Kim: Yeah I did, not for any bad reasons though, just bigger. Broadway was big and off Broadway was big. Hollywood was wow, I’ll never forget walking on the lot in 1991 and meeting Tony Scott who’s now gone, so sadly, Joel Silver and getting the Bruce Willis picture, my whole career changed. Waterworld, going to Hawaii, it’s just bigger, you know? I’ve got so many issues with America these days but it’s still the biggest game in town and that doesn’t mean I won’t go to Thunder Bay tomorrow if the script is right and the director is someone I want to work with because they’re doing some amazing things in Canada and I want to be part of wherever filming is going on as an actor so really, it’s just the game is a bit bigger down here, for sure.
You mentioned all the work you’ve done recently. Can you tell about some of the other projects you have coming up?
Kim: You bet I can, brother. So we talked about Officer Downe, it’s opening June 3rd, it’s been sold out for a while at the LA Film Festival and I’m sure we’ll do a few other festivals and then in a perfect world we’ll open it wide and some people will see it before they know it hopefully. On July 29th I have this beautiful little film called The Land, Steven Capel Jr. wrote it and directed it, a USC graduate and an unbelievable filmmaker. This young kid actor, Jorge Lendeborg Jr. watch out, he’s going to be a movie star this kid. He and four other boys are the leads, it takes place in Cleveland and is based on a true story. I play Uncle Steve, his uncle, his mother died in my arms years ago and he’s always blamed me for that, so we have some sparks flying between he and I. It opened at Sundance and got great reviews, got sold right away so it’s opening everywhere July 29th. There’s Goon 2, where I get to reprise my character Coach Ronnie Hortense, we shot that last summer in Toronto and Jay Baruchel directed this time around and he wrote it and all the usual suspects are back, it’ll be opening at the Toronto Film Festival, that will be huge. I’ve got this big movie with Kevin James and Andy Garcia and Yul Vazquez called The True Memories of an International Assassin. I actually play the president of Venezuela, if you can fucking believe that. A really bad porn mustache, I hate soccer, I love baseball, I miss San Diego, I miss my pet dolphin, I don’t want to be president, I’m in the wrong place at the wrong time. It’s a really dark comedy and it was fun to do. I have this beautiful little film called Strange Weather where my mom will be so proud. She can’t believe I’m playing the sweetest guy I’ve ever played in my life, Holly Hunter’s boyfriend, based on a true story. That will be out sometime this fall, I haven’t seen it yet but I’ve heard some great things about it. I did a big western in Vancouver a couple of months ago with Trace Atkins and Judd Nelson, I played Marshal Calhoun and it’s called Stagecoach: The Texas Jack Story and that was fun to be back on a horse. I also did a little kids movie in my own province of Saskatchewan, they didn’t think I’d do it but yeah, the scripts great, I’m coming. I played Uncle Ozzie, with these four little kids, it’ll be out on Halloween and it’s called The Adventure Club and that was so much fun so there you go, right? A total different arena for all seven parts.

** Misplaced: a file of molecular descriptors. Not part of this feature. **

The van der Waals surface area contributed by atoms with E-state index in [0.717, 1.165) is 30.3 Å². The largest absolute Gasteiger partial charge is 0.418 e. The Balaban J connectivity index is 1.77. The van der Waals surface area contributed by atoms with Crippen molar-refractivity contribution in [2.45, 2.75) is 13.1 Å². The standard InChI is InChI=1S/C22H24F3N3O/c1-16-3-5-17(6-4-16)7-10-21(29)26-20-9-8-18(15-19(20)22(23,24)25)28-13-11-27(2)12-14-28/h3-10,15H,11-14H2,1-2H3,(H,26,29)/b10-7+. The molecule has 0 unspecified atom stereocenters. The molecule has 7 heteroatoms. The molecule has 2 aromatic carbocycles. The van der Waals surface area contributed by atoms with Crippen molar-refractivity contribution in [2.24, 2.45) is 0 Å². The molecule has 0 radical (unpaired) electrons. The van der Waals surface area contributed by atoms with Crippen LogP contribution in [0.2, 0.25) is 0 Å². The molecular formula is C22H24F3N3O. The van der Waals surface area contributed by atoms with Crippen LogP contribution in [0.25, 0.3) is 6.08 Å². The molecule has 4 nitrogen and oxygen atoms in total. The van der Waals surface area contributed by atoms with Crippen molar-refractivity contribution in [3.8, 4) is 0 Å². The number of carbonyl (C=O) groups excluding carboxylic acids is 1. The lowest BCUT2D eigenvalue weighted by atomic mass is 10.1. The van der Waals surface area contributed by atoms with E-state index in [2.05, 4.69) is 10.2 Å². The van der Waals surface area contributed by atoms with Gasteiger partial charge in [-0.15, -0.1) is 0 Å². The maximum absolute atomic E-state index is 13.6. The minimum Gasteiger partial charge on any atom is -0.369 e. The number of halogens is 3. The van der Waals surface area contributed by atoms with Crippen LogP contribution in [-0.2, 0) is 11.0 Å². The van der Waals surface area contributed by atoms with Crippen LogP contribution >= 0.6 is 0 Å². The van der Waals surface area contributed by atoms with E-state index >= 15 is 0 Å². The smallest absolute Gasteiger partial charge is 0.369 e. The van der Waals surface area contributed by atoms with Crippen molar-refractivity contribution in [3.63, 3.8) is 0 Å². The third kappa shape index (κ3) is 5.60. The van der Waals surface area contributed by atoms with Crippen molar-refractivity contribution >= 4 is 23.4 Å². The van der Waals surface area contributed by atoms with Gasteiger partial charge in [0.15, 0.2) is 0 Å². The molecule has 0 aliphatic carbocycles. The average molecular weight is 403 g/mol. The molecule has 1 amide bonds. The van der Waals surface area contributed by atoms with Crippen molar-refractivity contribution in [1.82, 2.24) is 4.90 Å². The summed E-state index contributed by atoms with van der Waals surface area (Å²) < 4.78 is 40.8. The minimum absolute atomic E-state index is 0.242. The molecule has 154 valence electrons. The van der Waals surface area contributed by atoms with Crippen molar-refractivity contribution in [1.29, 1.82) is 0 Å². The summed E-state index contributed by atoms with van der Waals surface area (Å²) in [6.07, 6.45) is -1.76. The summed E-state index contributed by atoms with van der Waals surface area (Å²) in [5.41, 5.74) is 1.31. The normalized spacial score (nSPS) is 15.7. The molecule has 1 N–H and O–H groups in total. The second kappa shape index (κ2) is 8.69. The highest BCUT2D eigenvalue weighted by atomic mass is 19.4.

I want to thank Kim Coates for taking the time to talk with us